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William J. Hardee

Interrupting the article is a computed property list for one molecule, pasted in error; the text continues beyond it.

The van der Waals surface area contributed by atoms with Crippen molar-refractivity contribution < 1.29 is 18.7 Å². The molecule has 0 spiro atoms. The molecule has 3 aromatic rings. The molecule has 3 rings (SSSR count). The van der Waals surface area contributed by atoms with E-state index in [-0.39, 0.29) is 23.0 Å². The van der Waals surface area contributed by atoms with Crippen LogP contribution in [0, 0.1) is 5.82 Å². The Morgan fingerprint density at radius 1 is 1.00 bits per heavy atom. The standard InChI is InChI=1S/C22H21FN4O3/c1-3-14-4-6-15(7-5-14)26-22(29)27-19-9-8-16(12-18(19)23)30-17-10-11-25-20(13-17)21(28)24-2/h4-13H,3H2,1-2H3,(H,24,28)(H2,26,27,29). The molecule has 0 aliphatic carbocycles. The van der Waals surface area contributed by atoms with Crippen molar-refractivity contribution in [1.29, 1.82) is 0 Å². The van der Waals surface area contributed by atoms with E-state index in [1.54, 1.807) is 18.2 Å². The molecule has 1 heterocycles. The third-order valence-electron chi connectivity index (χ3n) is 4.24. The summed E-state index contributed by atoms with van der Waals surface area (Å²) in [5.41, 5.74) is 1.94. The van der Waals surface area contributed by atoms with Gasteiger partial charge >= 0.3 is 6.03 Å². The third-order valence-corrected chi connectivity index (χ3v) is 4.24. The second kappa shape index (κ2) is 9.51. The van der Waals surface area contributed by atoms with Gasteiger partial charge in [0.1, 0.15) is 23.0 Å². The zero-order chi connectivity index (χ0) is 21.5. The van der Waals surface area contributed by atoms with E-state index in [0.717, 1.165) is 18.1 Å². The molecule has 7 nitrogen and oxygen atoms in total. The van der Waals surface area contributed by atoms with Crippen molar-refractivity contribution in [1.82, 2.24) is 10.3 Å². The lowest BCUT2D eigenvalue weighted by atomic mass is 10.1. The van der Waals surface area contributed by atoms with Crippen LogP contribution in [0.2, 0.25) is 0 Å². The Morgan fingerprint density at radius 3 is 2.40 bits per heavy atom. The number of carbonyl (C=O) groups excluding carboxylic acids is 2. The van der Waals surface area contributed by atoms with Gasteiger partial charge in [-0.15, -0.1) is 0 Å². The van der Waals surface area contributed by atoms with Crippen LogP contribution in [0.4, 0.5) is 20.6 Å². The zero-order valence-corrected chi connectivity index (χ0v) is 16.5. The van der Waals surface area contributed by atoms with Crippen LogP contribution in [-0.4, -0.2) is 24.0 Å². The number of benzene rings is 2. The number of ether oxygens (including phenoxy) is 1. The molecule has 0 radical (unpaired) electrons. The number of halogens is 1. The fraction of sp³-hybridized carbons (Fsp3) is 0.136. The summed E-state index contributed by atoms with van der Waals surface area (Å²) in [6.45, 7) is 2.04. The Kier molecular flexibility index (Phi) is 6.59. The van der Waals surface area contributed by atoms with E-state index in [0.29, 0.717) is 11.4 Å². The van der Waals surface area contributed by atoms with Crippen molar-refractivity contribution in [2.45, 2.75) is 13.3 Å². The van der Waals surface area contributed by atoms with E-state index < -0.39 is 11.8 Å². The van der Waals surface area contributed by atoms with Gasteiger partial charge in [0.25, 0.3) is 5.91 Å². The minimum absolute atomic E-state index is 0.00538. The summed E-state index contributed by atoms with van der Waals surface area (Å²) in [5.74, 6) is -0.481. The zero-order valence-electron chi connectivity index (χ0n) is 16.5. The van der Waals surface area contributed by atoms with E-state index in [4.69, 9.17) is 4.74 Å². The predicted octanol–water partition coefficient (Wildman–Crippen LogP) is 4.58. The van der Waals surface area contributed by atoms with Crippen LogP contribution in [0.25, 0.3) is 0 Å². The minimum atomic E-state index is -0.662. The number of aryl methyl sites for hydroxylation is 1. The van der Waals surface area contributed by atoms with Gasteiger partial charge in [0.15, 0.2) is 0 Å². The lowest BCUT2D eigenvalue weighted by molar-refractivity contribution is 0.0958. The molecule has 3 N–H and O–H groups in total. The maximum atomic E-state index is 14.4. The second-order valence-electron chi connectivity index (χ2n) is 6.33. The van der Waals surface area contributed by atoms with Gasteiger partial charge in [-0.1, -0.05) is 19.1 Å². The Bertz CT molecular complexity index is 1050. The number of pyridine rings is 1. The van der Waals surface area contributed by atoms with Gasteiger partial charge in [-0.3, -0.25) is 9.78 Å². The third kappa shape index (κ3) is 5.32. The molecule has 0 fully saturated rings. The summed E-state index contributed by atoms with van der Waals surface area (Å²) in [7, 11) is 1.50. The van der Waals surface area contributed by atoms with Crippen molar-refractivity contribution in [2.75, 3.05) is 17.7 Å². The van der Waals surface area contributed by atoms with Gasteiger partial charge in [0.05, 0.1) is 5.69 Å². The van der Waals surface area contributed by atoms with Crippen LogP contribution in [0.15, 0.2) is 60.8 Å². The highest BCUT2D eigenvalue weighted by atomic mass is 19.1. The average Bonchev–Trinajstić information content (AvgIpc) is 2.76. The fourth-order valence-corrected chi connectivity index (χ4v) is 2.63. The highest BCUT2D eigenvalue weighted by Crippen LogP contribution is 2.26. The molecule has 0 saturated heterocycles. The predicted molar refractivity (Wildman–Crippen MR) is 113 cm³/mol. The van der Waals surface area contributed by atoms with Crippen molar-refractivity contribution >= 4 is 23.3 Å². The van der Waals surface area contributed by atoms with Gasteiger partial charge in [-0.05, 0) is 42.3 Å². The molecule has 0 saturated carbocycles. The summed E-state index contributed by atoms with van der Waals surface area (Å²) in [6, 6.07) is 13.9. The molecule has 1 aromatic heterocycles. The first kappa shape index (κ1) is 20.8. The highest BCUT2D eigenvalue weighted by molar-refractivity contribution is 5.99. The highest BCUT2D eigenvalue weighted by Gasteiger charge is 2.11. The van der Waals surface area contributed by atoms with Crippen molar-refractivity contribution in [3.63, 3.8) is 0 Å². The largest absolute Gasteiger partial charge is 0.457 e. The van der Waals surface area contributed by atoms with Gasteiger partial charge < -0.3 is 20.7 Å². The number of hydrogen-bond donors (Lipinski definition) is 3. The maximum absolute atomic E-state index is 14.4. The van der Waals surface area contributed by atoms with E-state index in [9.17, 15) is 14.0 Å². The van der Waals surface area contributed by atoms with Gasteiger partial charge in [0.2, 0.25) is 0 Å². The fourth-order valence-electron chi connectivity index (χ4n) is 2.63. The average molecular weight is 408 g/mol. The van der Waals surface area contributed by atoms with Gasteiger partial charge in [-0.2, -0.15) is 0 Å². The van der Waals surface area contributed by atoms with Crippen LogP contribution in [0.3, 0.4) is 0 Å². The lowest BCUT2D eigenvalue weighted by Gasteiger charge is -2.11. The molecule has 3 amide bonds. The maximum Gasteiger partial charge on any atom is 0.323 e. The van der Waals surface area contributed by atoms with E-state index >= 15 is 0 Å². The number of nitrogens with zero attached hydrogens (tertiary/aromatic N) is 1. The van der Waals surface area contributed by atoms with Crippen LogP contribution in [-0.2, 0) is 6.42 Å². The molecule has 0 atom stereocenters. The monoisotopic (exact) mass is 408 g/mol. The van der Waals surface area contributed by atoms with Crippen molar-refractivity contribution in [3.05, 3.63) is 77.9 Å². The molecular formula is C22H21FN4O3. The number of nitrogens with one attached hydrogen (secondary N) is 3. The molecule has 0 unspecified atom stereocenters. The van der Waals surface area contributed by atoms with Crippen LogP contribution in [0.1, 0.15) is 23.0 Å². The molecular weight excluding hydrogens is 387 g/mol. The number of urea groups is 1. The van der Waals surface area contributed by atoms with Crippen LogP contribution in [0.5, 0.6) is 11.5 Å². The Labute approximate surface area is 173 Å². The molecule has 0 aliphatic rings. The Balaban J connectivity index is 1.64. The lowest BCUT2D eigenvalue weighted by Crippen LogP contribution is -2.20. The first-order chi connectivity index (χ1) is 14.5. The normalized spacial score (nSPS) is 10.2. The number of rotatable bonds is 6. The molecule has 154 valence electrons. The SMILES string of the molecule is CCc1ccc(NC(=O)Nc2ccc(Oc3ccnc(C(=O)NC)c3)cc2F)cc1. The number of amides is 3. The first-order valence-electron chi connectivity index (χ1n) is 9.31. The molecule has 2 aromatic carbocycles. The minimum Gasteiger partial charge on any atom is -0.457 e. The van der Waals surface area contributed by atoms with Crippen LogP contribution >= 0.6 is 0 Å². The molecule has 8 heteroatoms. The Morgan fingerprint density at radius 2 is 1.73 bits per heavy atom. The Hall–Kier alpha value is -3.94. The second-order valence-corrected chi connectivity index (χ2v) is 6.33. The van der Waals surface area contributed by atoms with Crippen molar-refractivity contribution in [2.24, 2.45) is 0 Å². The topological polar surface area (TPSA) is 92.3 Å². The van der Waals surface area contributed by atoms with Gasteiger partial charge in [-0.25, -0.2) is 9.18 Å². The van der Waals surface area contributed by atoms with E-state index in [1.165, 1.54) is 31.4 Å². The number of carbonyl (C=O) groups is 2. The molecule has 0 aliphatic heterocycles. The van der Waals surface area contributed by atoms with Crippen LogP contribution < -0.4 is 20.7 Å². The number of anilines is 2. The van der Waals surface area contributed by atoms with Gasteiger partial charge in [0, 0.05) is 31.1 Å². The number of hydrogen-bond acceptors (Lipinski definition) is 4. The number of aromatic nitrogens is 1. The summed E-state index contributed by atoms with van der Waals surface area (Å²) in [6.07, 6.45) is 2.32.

HARDEE, William J., soldier, born in Savannah, Georgia, about 1817; died in Wytheville, Virginia, 6 November, 1873. He was graduated at the United States military academy in 1838, and after serving in the Florida war, in the 2d dragoons, he was promoted to a 1st lieutenancy, 3 December, 1839, and sent by the secretary of war to the celebrated military school of St. Maur, France. While there he was attached to the cavalry department of the French army. He was stationed for a time on the western frontier, appointed captain of dragoons, 18 September, 1844, and accompanied General Taylor in 1846 across the Rio Grande. His company was the first to engage the enemy at Curricitos, where he was overwhelmed by superior numbers and made prisoner. He was exchanged in time to take part in the siege of Monterey, and was promoted to major for gallantry on 25 March, 1847. At the end of the war he was brevetted lieutenant-colonel, and a little later was appointed major in the 2d cavalry, of which Albert Sidney Johnston was colonel and Robert E. Lee lieutenant-colonel. About this time he received instructions from the war department to prepare a system of tactics for the use of infantry. On the completion of tiffs work, in 1856, he was ordered to West Point as commandant of cadets, with the local rank of lieutenant-colonel" and there he remained, with the exception of one year, during which he was absent in Europe, until the end of January, 1861. He then joined the Confederate army with the rank of colonel, and was assigned to duty at Fort Morgan, Mobile. In June, 1861, he was made brigadier-general, and sent to Arkansas under General Polk. He was soon afterward transferred to Kentucky, where he gained a victory over a small National force at Mumfordsville, 17 December, 1861. Events were now shaping for more vigorous work in the southwest. At Shiloh, Hardee's corps, the 3d, formed the first Confederate line, and made the first attack. He was promoted to major-general, and Beauregard, in his report, praised Hardee's skill and general ability. He commanded the left wing at Perryville, 8 October, 1862, and took a conspicuous part in all the movements at Murfreesboro. For his conduct at Perryville and throughout the campaign he was appointed lieutenant-general, ranking after Longstreet. After the fall of Vicksburg, Hardee had charge of a camp of paroled prisoners in Alabama. Later in the year he was put in command of the 2d corps under Bragg, and, after the battle of Chattanooga, was temporarily appointed his successor. In May, General Joseph E. Johnston assumed the command, and Hardee resumed his subordinate position. Hardee was relieved at his own request in September, 1864, and appointed to the command of the Department of South Carolina. He finally surrendered at Durham Station, North Carolina, 26 April, 186,5. At the close of the war General Hardee retired to his plantation in Alabama. Hardee's Tactics, or the " United States Rifle and Light-Infantry Tactics," the work already referred to (New York, 1856), is eclectic rather than original, and is drawn mainly from French sources.

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